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Indybay Feature

There are Many Reasons to Oppose the Library/Garage/Housing Project in Downtown Santa Cruz

by Santa Cruz News
Rick Longinotti of the Campaign for Sustainable Transportation has written a rebuttal to former Mayor of Santa Cruz Don Lane's blog post in support of the proposed six-story library/garage/housing project. Read Longinotti's full response below.
Response to Don Lane re Library/Garage/Housing

There are many reasons to oppose the library/garage/housing project.

Affordable housing:

*A city-owned lot the size of the Farmers Market lot should fit over 200 units of affordable housing, not a mere 50. The space planned for parking 400 cars would crowd out space for affordable housing. (To give an idea of the space required, the Soquel/Front St. garage contains 400 parking spaces).

* The sad irony is that the Downtown does not need 400 new parking spaces, according to a consensus of consultants who advised the City on parking. [See:]

Janis Rhodes (J.R. Parking Associates) told the City that new parking garages will never pay for themselves. The only way this garage would be financially viable is for it to be subsidized with revenue from other parking garages and meters Downtown. Even this strategy is no longer viable, since the City’s financing model did not include the prospect of an economic recession. According to the City’s consultant, Economic and Planning Systems, "It should be noted, however, that the model does not evaluate a worst-case scenario (for parking revenues) where a major recession occurs or a technological change (and pricing) substantially reduces parking demand."

Patrick Siegman, when at Nelson\Nygaard, modeled future parking demand and concluded that a new garage was not needed. He is the consultant whose work the City staff misrepresented in presentations to the Downtown Commission and City Council. See my article An Honest Consultant [See:]

UCSC Professor and parking researcher Adam Millard-Ball advised the City Council that it would be cheaper to pay working commuters not to park Downtown than to build a new garage.

City staff have failed to bring the completed Nelson\Nygaard Downtown Parking Strategic Plan to the City Council. The Strategic Plan does not recommend a garage. It states, "The most fiscally prudent approach to accommodating additional demand: Modernize parking management” [See:]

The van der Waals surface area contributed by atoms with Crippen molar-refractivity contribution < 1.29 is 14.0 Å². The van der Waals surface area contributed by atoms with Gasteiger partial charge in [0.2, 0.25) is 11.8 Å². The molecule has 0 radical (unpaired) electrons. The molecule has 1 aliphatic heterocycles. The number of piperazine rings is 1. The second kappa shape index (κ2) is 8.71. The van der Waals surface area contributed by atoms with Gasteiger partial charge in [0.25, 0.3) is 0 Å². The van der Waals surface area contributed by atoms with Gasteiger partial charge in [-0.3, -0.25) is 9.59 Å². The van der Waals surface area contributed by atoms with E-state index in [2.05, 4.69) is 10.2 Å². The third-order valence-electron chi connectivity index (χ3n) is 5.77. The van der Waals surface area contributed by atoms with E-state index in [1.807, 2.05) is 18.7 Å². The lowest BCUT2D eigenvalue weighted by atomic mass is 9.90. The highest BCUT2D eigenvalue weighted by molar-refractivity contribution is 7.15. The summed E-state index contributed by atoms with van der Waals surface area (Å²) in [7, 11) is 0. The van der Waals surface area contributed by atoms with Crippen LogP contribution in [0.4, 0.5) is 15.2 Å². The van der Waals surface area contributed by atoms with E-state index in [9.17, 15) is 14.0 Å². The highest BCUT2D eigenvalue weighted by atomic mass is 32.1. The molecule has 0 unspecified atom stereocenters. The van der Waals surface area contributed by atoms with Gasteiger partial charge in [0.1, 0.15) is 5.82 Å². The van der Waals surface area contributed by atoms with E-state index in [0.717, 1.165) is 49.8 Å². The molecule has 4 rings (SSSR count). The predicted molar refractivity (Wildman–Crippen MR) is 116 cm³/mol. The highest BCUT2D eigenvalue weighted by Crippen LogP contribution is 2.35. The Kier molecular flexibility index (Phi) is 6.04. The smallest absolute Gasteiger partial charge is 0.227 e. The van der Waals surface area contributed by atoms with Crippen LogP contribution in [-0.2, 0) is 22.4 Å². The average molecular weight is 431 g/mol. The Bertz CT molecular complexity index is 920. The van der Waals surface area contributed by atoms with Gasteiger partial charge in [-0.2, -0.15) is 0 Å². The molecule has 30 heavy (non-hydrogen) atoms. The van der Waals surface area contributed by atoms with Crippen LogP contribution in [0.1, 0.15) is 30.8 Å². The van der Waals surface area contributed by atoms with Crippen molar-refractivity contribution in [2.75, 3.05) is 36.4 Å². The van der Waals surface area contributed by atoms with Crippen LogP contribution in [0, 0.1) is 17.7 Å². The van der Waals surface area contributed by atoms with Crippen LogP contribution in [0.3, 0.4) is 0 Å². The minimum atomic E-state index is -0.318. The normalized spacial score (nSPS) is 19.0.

* It’s not accurate that spending on the garage would not impact the City’s General Fund. The City is legally able to put parking revenue into the General Fund. This was confirmed by the City Attorney At this time of fiscal crisis, building a garage would come at the expense of City workers and services.

* If/when we see economic recovery Downtown, parking revenue saved from not building a garage could be used to leverage state and federal funds for affordable housing. City staff estimate the debt on the garage as costing $2.9 million per year—for 30 years. Compare that potential resource to the $3 million in the City’s Housing Trust Fund.

* It is not accurate that future affordable housing projects need a new garage in order to avoid having to build parking on site. There are approximately 1500 empty parking spaces in City garages overnight that can accommodate Downtown residents with a parking permit. We don’t need another 400 spaces. [See:]

* By offering the Farmers Market a permanent location on City parking lot #7 on Front St., the City loses the opportunity to build 200 units of affordable housing on that site. A net gain of 150 affordable units can be had by giving the Farmers Market permanence at its existing location.


* Construction with concrete results in large emissions of carbon dioxide. If the cement industry were a country, it would be the third largest emitter in the world after China and the USA.

* The need to pay a 30 year debt on the garage means the City will need more people to drive Downtown and pay for parking. The City program of METRO bus passes and JUMP Bike credit for all workers Downtown could be cut back or eliminated. The universal bus pass program was approved by a narrow 4-3 majority of the Council in 2019, with the Council members who support a garage voting no.

* Spending City revenue on a garage instead of affordable housing for the Downtown workforce misses the opportunity to for those workers to be able to walk to work.

Downtown vitality:

* Locating a parking garage at that site draws traffic to the Downtown core, diminishing walk-ability. The driveways and dead space of a parking structure discourage walking.

* Public non-commercial common space is key to the vitality of any city. Moving the Farmers Market to Front St. is exactly what the Downtown Plan said not to do: "Open spaces within downtown Santa Cruz should have value and meaning; they should be carefully located where people want to be and in locations that take advantage of the unique resources, heritage, and traditions of the community. They should not be contrived or created from 'leftover’ space”

* When the Downtown Parking District is short on revenue to pay the debt service, the City will have to raise parking rates or fees on businesses. Downtown businesses aren’t fond of either strategy.

In closing, I suggest that the City has not learned from its experience with promoting the desalination plant. Why does a group of citizens need to resort to a ballot initiative in order to be able to have a seat at the table of dialogue that resulted in unanimous approval of alternatives to desalination? Why doesn’t the City engage in a process with citizens who oppose the parking structure? Surely a “public process” in which the Nelson\Nygaard report costing the City $100,000 is suppressed, doesn’t qualify as a democratic process.

-Rick Longinotti

More information:

Campaign for Sustainable Transportation
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